Leaders of Colombian Terror Organization Plead Guilty to Narcotics Charges in D.C.
Update: Jorge Enrique Rodriguez Mendieta was sentenced to more than 20 years in prison on March 19, 2010.
Posted: December 22, 2009
Two leaders of a Colombia-based terrorist organization have pleaded guilty to attempting to import cocaine into the United States.
On December 16, 2009, Jorge Enrique Rodriguez Mendieta, also known as Ivan Vargas, 46, and Gerardo Aguilar Ramirez, also known as Cesar, 49, pleaded guilty in a Washington, D.C. federal court to conspiring to import large quantities of cocaine into the U.S. Mendieta and Ramirez are both leaders of Fuerzas Armadas Revolucionarias de Colombia (FARC), a U.S.-designated terrorist organization based in Colombia. The case was prosecuted in D.C. by the U.S. Attorney's Office for the Southern District of New York. "With each step to disrupt this illicit narcotics trade, we siphon fuel from the machine of terror," U.S. Attorney Preet Bharara said following their guilty pleas.
The FARC, which produces more than half the world's supply of cocaine and nearly two-thirds of the cocaine imported into the U.S., is comprised of 12,000 to 18,000 members, according to the Department of Justice. These members are divided into 77 distinct military units, or fronts, which are organized by geographical location.
When submitting his guilty plea, Mendieta, a commander of FARC's 24th Front and a member of the group's Estado Mayor (operational leadership council), admitted that he had directed other FARC members to purchase hundreds of thousands of kilograms of cocaine paste, some of which was imported to the U.S. Mendieta also transferred billions of Colombian pesos from cocaine proceeds to other FARC officials, according to the Department of Justice.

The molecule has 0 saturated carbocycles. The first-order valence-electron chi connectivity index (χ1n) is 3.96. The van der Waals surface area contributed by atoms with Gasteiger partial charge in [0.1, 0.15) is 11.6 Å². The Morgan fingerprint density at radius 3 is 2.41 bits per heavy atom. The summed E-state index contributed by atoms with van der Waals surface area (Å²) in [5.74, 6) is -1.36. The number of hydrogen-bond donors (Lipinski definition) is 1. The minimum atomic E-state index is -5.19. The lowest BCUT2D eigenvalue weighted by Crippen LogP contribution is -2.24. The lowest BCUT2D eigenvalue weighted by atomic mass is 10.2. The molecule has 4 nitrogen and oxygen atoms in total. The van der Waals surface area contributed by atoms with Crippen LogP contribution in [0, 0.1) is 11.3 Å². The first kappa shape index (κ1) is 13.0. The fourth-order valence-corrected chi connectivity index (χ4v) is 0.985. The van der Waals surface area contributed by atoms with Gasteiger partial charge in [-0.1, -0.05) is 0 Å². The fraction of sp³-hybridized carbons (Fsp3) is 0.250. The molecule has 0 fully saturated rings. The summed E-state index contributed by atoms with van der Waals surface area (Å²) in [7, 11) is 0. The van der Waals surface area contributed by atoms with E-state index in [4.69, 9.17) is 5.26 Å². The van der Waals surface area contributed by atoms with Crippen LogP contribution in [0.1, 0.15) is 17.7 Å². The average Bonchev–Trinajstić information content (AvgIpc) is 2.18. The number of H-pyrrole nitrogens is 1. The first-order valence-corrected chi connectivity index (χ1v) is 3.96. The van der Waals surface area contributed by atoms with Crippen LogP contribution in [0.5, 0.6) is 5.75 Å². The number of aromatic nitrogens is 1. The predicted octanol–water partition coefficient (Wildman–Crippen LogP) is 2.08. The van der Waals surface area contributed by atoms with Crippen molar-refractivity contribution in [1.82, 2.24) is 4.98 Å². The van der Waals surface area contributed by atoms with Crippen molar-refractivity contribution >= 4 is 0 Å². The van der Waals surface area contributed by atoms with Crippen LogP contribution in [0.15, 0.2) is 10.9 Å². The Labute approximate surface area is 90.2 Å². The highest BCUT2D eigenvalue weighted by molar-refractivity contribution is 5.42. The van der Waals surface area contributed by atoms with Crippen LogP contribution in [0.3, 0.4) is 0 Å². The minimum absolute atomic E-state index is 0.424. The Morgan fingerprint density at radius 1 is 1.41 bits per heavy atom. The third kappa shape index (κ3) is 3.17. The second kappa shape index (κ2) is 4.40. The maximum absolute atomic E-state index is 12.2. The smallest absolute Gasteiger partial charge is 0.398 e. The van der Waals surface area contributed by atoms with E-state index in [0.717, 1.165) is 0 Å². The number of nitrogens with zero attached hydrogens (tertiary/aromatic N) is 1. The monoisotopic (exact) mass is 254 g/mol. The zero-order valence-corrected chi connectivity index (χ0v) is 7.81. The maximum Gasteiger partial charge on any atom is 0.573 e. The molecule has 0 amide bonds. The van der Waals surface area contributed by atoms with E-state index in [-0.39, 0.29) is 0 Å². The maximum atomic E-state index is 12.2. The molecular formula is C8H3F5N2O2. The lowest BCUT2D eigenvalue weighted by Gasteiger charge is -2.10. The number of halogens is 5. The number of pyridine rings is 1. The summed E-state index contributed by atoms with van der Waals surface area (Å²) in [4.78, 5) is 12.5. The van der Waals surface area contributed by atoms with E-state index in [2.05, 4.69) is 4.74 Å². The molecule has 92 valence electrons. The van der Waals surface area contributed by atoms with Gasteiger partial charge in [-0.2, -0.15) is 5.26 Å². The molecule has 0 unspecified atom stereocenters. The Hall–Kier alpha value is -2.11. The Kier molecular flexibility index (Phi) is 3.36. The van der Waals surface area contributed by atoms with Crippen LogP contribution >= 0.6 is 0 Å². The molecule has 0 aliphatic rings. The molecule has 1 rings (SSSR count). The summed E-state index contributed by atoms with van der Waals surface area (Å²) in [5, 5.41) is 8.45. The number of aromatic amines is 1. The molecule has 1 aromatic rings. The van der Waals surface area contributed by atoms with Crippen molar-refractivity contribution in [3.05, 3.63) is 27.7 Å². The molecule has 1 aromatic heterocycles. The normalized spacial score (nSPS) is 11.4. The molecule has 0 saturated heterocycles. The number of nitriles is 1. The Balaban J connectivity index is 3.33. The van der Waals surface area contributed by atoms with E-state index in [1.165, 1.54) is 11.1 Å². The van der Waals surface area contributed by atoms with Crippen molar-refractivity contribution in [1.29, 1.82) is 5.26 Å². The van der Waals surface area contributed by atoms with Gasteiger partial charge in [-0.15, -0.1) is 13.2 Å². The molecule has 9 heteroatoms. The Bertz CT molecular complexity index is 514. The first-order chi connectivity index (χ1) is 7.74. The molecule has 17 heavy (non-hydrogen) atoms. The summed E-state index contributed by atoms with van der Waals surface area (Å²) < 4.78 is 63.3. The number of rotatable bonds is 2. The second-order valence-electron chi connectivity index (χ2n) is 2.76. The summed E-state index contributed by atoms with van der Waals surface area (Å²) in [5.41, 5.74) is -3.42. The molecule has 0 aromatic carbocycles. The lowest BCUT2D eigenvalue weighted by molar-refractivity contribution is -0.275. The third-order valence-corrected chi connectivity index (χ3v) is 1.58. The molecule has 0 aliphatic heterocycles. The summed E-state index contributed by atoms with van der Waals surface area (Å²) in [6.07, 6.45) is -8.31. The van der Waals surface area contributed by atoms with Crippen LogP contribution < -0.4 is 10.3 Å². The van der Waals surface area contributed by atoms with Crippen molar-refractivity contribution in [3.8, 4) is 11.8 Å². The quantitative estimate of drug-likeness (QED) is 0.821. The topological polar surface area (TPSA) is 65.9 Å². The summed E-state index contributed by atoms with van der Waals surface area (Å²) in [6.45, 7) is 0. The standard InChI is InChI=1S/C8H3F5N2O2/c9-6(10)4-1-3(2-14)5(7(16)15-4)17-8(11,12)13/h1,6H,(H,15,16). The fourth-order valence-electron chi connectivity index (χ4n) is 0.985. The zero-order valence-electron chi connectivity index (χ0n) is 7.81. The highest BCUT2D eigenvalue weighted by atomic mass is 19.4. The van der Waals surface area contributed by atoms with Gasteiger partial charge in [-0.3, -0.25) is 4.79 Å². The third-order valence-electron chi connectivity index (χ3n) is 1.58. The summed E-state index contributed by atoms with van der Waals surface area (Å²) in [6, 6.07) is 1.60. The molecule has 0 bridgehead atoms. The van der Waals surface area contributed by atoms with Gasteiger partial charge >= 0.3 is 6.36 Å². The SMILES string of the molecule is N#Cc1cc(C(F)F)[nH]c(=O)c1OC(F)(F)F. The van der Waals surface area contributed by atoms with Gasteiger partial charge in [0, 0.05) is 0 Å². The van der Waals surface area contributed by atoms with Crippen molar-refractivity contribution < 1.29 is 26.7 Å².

The U.S. government has also alleged that Mendieta plotted to retaliate against American law enforcement officers conducting the narcotics-trafficking investigation that ultimately led to the charges filed against him. He was arrested by Colombian authorities in late 2004 and extradited to the U.S. in November 2007.
Ramirez, commander of FARC's 1st front from 1998 to July 2008, similarly directed others to manufacture and distribute thousands of tons of cocaine which was later imported to the U.S., according to the Department of Justice.
In late 2001 or early 2002, Ramirez, Mendieta and other FARC leaders resolved to increase cocaine trafficking routes to the U.S. and encouraged their followers to kidnap U.S. citizens. Ramirez was captured in July 2008 when members of the Colombian military, disguised as FARC rebels, freed three American hostages and twelve others – including former Colombian presidential candidate Ingrid Betancourt – who had been held by the FARC for more than five years.
The Colombian Supreme Court extradited Ramirez to the U.S. in July 2009 on the narcotics conspiracy charges. Although the U.S. government indicted him in March 2006 for his involvement in the hostage-taking, he will not be tried on those charges.
As part of its extradition requests, the U.S. government assured the Colombian government that it would not seek the maximum sentence of life in prison for either defendant.
Other FARC members have been charged for narco-terrorism and other illegal activities in the U.S. In September 2009, twelve other FARC members were indicted in New York for kidnapping an American citizen and procuring weapons and explosives for the Colombia-based terrorist organization.